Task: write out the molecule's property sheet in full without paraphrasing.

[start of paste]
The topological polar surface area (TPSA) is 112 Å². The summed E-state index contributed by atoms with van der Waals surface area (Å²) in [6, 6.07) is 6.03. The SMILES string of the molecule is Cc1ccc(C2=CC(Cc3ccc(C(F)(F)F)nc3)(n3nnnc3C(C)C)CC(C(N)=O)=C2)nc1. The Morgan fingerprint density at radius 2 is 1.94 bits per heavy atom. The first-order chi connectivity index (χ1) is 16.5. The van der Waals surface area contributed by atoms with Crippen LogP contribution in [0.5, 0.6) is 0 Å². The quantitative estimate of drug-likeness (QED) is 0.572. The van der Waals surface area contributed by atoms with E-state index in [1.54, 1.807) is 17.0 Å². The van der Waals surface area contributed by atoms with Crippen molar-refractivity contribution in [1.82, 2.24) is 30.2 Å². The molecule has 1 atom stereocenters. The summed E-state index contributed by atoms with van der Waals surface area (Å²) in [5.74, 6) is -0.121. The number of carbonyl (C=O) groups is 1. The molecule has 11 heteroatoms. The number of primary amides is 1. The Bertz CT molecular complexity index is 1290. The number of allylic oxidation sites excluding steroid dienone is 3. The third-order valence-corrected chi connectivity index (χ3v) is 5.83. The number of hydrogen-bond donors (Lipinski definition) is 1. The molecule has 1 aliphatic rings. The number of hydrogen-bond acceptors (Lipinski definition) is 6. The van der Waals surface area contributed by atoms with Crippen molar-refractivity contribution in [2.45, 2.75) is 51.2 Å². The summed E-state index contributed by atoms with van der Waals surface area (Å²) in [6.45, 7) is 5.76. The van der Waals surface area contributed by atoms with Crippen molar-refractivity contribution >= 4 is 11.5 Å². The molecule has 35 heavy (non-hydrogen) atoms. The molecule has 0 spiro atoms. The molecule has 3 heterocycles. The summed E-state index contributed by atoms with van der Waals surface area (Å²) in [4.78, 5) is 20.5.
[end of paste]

The topological polar surface area (TPSA) is 112 Å². The summed E-state index contributed by atoms with van der Waals surface area (Å²) in [6, 6.07) is 6.03. The SMILES string of the molecule is Cc1ccc(C2=CC(Cc3ccc(C(F)(F)F)nc3)(n3nnnc3C(C)C)CC(C(N)=O)=C2)nc1. The Morgan fingerprint density at radius 2 is 1.94 bits per heavy atom. The first-order chi connectivity index (χ1) is 16.5. The van der Waals surface area contributed by atoms with Crippen LogP contribution in [0.5, 0.6) is 0 Å². The quantitative estimate of drug-likeness (QED) is 0.572. The van der Waals surface area contributed by atoms with E-state index in [1.54, 1.807) is 17.0 Å². The van der Waals surface area contributed by atoms with Crippen molar-refractivity contribution in [1.82, 2.24) is 30.2 Å². The molecule has 1 atom stereocenters. The summed E-state index contributed by atoms with van der Waals surface area (Å²) in [5.74, 6) is -0.121. The number of carbonyl (C=O) groups is 1. The molecule has 11 heteroatoms. The number of primary amides is 1. The Bertz CT molecular complexity index is 1290. The number of allylic oxidation sites excluding steroid dienone is 3. The third-order valence-corrected chi connectivity index (χ3v) is 5.83. The number of hydrogen-bond donors (Lipinski definition) is 1. The molecule has 1 aliphatic rings. The number of hydrogen-bond acceptors (Lipinski definition) is 6. The van der Waals surface area contributed by atoms with Crippen molar-refractivity contribution in [2.45, 2.75) is 51.2 Å². The summed E-state index contributed by atoms with van der Waals surface area (Å²) in [6.45, 7) is 5.76. The van der Waals surface area contributed by atoms with Crippen molar-refractivity contribution >= 4 is 11.5 Å². The molecule has 35 heavy (non-hydrogen) atoms. The molecule has 0 spiro atoms. The molecule has 3 heterocycles. The summed E-state index contributed by atoms with van der Waals surface area (Å²) in [4.78, 5) is 20.5.